The Dry Eye Zone

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Abstract: Topical naltrexone

Not all that relevant to our crowd (most of us would rather have a decrease rather than increase in corneal sensitivity!) but interesting nonetheless.

Dry eye reversal and corneal sensation restoration with topical naltrexone in diabetes mellitus.
Arch Ophthalmol. 2009 Nov;127(11):1468-73.
Zagon IS, Klocek MS, Sassani JW, McLaughlin PJ.

OBJECTIVE: To determine if topical application of naltrexone hydrochloride (NTX), an opioid antagonist, restores tear production and corneal sensation in rats with diabetes mellitus.

METHODS: Type 1 diabetes was induced with streptozotocin in rats. Tear production was measured by the Schirmer test, and corneal sensitivity, by an esthesiometer. Eye drops of 10(-5)M NTX or sterile vehicle were administered either once only or 4 times a day for 1 or 5 days; a single drop of insulin (1 U) was given once only.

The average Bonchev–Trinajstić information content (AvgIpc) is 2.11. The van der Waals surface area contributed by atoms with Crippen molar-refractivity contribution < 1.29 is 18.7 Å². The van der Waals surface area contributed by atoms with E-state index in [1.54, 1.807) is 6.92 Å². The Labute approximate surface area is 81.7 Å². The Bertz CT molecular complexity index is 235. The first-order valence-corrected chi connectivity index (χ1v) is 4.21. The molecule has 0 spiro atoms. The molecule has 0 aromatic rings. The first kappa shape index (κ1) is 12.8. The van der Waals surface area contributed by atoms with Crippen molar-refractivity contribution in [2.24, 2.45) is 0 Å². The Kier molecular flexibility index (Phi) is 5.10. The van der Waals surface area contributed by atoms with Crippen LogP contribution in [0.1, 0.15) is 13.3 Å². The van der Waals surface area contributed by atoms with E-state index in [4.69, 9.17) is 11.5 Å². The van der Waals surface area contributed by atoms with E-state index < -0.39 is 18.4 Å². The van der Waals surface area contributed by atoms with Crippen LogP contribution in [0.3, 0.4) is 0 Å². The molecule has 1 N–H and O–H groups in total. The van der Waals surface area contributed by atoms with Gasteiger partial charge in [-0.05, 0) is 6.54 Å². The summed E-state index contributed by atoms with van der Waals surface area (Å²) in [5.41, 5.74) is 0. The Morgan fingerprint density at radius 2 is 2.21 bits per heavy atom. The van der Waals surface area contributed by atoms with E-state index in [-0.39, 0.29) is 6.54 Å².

RESULTS: Dry eye and corneal insensitivity were detected in the diabetic rats beginning 5 weeks after streptozotocin injection. One drop of NTX or 4 times a day for 1 or 5 days reestablished tear production and corneal sensitivity within 1 hour of administration. The reversal of dry eye lasted for up to 2 to 3 days depending on drug regimen, but restitution of corneal sensation lasted for 4 to 7 days. Topical application of 1 eye drop of insulin restored corneal sensitivity within 1 hour and lasted for at least 2 days. In contrast, 1 eye drop of insulin did not increase tear production at 1, 24, or 48 hours compared with diabetic animals receiving sterile vehicle.

CONCLUSION: Topical treatment with NTX normalizes tear production and corneal sensitivity in type 1 diabetic rats.

CLINICAL RELEVANCE: Topical application of NTX to the ocular surface may serve as an important strategy for treating dry eye and corneal anesthesia in diabetes. Its effect, if any, in other forms of decreased corneal sensitivity and/or dry eye should be investigated.